How do we fight this kind of thing in a world where my dear friend says he doesn't want to hear anything that might contradict what he believes?  Perhaps you are saying that I do the same.  I assure you that is not true.  For example when I see a meme or post that I really want to be true, my go to thought today is to check it out before I repost it or forward.  I acknowledge my bias to be sure, but I want to know the truth beyond that bias!

Monday, September 04, 2017


What does repairing a Reynolds Aluminum Box have to do with the School Garden or sustainability?
This question which is often accompanied by a quizzical look.  One of the biggest problems with making our world more sustainable is that our entire society is based around two things; consumption and convenience. 

I was cleaning the pantry because we had a wee mousie in the housie!  I picked up the box of aluminum foil (which I try to use sparingly and recycle when it gets used). The roll of aluminum immediately fell out of the box exposing that both ends of the box were broken.  I remember this moment of frustration from many previous encounters with this box.  I am at a turning point.  Either I am going to ditch this nearly full roll and go out to buy a completely new one (which has the potential of being equally quickly broken)  or I am going to have to repair the box making it possible to use up the remaining foil.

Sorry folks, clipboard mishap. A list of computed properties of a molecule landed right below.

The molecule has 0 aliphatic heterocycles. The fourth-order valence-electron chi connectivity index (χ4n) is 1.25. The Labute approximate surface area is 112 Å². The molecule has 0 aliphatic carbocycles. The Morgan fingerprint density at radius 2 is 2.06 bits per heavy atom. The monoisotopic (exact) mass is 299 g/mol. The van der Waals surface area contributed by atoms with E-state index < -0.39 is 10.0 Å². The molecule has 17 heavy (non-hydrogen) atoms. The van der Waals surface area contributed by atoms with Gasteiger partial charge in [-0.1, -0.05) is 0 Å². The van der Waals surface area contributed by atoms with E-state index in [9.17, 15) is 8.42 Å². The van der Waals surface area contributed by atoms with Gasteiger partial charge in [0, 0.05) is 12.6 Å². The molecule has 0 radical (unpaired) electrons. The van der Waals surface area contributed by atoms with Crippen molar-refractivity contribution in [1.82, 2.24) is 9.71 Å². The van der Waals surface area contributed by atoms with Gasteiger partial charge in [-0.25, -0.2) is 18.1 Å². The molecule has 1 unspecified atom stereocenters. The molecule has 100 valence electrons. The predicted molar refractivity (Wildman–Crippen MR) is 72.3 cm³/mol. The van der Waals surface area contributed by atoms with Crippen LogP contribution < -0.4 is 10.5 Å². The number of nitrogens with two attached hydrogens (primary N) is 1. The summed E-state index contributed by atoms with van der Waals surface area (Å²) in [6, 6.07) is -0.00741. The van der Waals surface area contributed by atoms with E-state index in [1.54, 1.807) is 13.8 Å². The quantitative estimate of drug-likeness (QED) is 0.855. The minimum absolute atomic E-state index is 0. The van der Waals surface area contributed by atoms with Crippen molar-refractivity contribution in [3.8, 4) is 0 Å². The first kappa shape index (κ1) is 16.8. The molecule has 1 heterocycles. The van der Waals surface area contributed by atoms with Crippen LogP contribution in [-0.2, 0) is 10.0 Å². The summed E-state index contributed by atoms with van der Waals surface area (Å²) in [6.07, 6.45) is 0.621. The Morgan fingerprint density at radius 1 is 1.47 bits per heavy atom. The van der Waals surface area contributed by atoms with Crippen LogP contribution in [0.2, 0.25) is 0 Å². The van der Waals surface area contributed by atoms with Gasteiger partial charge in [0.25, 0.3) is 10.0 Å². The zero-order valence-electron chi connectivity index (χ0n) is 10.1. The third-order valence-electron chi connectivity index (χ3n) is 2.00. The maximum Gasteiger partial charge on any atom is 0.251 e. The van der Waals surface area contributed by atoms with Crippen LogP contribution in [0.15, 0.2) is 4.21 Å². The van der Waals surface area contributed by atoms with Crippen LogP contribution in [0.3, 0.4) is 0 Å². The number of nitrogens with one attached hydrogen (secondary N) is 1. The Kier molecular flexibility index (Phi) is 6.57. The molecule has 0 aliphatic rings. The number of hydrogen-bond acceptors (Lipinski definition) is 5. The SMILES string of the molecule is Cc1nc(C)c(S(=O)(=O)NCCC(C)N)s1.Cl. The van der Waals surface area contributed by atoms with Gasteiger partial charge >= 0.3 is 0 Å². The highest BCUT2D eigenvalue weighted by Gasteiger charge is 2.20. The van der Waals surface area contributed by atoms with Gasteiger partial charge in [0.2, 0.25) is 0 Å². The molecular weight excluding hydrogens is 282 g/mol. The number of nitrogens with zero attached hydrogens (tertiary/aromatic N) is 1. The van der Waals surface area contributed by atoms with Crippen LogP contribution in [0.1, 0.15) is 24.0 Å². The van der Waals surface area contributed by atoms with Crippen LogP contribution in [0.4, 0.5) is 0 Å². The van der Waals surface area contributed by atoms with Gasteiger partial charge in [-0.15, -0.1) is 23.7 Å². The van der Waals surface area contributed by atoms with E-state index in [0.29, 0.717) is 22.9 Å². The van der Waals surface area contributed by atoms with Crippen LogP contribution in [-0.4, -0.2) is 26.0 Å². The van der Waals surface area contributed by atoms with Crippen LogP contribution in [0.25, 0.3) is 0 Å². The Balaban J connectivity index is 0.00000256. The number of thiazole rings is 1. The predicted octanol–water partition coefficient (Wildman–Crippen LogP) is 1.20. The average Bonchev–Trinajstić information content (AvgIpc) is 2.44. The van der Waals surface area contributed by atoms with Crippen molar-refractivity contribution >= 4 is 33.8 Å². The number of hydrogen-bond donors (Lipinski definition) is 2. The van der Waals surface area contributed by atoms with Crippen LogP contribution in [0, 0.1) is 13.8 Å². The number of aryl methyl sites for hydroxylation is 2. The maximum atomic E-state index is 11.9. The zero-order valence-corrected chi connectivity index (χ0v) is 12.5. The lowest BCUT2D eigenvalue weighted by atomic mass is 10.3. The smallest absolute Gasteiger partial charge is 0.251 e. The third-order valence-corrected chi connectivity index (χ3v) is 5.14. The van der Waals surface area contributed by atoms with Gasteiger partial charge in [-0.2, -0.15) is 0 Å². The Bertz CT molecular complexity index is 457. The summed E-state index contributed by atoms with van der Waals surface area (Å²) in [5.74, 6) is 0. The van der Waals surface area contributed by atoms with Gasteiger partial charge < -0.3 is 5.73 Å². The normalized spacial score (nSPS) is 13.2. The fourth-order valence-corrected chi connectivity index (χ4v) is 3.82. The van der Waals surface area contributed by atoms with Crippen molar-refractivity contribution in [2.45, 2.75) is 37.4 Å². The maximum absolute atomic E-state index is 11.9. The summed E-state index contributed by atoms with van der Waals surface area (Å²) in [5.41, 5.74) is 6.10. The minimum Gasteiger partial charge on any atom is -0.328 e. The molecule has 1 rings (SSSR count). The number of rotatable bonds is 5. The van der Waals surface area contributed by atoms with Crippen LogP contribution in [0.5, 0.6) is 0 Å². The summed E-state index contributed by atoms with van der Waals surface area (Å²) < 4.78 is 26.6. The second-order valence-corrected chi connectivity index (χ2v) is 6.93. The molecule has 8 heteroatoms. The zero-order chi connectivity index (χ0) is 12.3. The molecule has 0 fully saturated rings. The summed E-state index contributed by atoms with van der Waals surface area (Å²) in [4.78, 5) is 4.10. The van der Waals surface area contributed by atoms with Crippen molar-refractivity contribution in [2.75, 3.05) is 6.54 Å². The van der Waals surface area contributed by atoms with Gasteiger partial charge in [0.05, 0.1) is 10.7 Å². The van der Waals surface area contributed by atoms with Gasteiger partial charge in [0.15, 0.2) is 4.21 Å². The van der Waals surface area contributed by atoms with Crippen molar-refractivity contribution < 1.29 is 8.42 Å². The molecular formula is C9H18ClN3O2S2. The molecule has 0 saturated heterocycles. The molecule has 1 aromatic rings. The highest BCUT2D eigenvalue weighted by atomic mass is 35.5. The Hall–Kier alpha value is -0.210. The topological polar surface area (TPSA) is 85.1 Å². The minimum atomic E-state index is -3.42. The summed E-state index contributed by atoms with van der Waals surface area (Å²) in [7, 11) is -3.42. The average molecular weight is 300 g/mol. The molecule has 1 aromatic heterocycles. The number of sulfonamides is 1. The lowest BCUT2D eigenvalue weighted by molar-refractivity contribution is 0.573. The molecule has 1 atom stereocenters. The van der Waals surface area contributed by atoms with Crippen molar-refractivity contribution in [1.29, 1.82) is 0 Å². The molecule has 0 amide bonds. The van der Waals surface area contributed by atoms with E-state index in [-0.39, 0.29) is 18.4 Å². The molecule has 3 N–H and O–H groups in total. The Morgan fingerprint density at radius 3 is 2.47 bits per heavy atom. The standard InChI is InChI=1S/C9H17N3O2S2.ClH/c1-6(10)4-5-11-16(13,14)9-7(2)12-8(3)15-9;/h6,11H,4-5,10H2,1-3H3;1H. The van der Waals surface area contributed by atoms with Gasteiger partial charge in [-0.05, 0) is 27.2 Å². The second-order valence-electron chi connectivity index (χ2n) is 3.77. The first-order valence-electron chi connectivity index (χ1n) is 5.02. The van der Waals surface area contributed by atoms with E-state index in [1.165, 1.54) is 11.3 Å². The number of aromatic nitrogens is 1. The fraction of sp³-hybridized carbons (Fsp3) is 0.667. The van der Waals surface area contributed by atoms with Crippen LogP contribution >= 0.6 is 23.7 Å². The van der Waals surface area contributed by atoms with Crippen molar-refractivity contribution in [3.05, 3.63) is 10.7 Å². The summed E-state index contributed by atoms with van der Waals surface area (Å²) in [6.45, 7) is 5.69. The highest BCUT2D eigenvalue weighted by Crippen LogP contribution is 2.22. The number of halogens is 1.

I immediately started weighing the value of my time versus just getting a new box.  By now you are probably rolling your eyes and maybe even you have stopped reading.  But let me encourage you to assess things in your own life in this same intentional way.  If I throw this box away I will at least put the aluminum to be recycled.  That recycling will cost effort, time, and money.  I do not have the sophistication to determine exactly the cost comparison, but between my time/recycling foil/getting a whole new box. What I do know is that if things are going to be sustained we need to add INTENTIONALITY and REPAIR TO THE repertoire of things we just take for granted.  We cannot continue to live for personal convenience and gain alone.